• Temporary lending of money for collateral securities ("Reverse Operations" or "repurchase operations", otherwise known as the "repo" market). These operations are carried out on a regular basis, where fixed maturity loans (of 1 week and 1 month for the ECB) are auctioned off.
  • Buying or selling securities ("Direct Operations") on ad-hoc basis.
  • Foreign exchange operations such as forex swaps.

All of these interventions can also influence the foreign exchange market and thus the exchange rate. For example the People's Bank of China and the Bank of Japan have on occasion bought several hundred billions of U.S. Treasuries, presumably in order to stop the decline of the U.S. dollar versus the Renminbi and the Yen.

Capital Requirements

All banks are required to hold a certain percentage of their assets as capital, a rate which may be established by the central bank or the banking supervisor. For international banks, including the 55 member central banks of the Bank for International Settlements, the threshold is 8% (see the Basel Capital Accords) of risk-adjusted assets, whereby certain
assets (such as government bonds) are considered to have lower risk and are either partially or fully excluded from total assets for the purposes of calculating capital adequacy. Partly due to concerns about asset inflation and term repurchase agreements, capital requirements may be considered more effective than deposit/reserve requirements in preventing indefinite lending: when at the threshold, a bank cannot extend another loan without acquiring further capital on its balance sheet.

Reserve requirements

Another significant power that central banks hold is the ability to establish reserve requirements for other banks. By requiring that a percentage of liabilities be held as cash or deposited with the central bank (or other agency), limits are set on the money supply.

In practice, many banks are required to hold a percentage of their deposits as reserves. Such legal reserve requirements were introduced in the nineteenth century to reduce the risk of banks overextending themselves and suffering from bank runs, as this could lead to knockon effects on other banks. See also money multiplier, Ponzi scheme. As the early 20th
century gold standard and late 20th century dollar hegemony evolved, and as banks proliferated and engaged in more complex transactions and were able to profit from dealings globally on a moment's notice, these practices became mandatory, if only to ensure that there was some limit on the ballooning of money supply. Such limits have become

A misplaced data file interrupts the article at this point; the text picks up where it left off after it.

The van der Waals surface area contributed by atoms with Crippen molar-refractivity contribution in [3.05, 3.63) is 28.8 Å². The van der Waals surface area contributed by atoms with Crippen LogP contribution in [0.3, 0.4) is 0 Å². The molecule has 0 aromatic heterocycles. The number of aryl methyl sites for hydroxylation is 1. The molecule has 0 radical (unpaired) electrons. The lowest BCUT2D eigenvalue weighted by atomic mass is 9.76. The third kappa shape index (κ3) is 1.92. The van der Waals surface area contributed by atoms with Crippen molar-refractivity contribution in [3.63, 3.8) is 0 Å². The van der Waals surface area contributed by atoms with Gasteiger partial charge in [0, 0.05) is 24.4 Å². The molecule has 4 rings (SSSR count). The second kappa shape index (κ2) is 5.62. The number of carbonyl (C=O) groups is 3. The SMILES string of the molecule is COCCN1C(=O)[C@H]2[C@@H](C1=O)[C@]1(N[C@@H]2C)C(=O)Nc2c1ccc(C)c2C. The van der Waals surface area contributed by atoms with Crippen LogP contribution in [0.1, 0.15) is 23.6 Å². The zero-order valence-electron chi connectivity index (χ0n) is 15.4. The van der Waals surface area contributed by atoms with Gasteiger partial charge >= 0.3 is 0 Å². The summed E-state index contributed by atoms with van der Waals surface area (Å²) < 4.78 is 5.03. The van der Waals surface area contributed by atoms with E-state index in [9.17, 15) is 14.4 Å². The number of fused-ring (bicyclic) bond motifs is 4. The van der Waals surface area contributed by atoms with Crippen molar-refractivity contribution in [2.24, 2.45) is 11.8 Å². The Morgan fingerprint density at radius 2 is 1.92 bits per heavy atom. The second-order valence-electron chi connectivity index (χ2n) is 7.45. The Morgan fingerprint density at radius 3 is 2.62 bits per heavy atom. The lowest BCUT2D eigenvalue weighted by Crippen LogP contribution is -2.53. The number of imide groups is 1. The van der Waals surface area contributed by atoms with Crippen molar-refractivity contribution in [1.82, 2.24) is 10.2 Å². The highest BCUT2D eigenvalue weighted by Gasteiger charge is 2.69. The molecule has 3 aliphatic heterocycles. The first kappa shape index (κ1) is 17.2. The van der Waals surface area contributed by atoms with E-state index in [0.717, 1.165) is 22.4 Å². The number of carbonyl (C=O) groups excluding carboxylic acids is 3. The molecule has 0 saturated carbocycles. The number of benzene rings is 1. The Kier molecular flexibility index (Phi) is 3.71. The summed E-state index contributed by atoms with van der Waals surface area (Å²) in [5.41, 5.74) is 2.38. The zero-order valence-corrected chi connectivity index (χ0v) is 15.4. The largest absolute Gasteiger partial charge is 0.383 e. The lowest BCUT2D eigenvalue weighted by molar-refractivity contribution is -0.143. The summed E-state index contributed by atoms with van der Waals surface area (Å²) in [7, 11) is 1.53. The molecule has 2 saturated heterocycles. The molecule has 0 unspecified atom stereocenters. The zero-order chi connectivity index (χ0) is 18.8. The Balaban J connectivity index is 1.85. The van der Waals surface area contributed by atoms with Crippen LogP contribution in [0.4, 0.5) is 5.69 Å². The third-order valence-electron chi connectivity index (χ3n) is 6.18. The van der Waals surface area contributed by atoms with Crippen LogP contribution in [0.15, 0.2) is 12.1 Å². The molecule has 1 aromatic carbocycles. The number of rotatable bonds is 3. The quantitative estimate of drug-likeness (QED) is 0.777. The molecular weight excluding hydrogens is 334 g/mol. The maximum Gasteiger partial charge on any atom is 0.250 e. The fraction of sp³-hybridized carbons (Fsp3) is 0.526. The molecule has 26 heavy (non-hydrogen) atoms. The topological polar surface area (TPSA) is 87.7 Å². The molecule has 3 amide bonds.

harder to enforce. The People's Bank of China retains (and uses) more powers over reserves because the Yuan that it manages is a non-convertible currency.

Even if reserves were not a legal requirement, prudence would ensure that banks would hold a certain percentage of their assets in the form of cash reserves. It is common to think of commercial banks as passive receivers of deposits from their customers and, for many purposes, this is still an accurate view.

This passive view of bank activity is misleading when it comes to considering what determines the nation's money supply and credit. Loan activity by banks plays a fundamental role in determining the money supply. The money deposited by commercial banks at the central bank is the real money in the banking system; other versions of what is commonly thought of as money are merely promises to pay real money. These promises to pay are circulatory multiples of real money. For general purposes, people perceive money as the amount shown in financial transactions or amount shown in their bank accounts. But bank accounts record both credit and debits that cancel each other. Only the remaining central-bank money after aggregate settlement.

Final Money - can take only one of two forms:

  • physical cash, which is rarely used in wholesale financial markets,
  • Central-bank money.

The currency component of the money supply is far smaller than the deposit component. Currency and bank reserves together make up the monetary base, called M1 and M2.

Exchange Requirements

To influence the money supply, some central banks may require that some or all foreign exchange receipts (generally from exports) be exchanged for the local currency. The rate that is used to purchase local currency may be market-based or arbitrarily set by the bank. This tool is generally used in countries with non-convertible currencies or partiallyconvertible currencies. The recipient of the local currency may be allowed to freely dispose of the funds, required to hold the funds with the central bank for some period of time, or allowed to use the funds subject to certain restrictions. In other cases, the ability to hold or use the foreign exchange may be otherwise limited.

In this method, money supply is increased by the central bank when the central bank purchases the foreign currency by issuing (selling) the local currency. The central bank may subsequently reduce the money supply by various means, including selling bonds or foreign exchange interventions.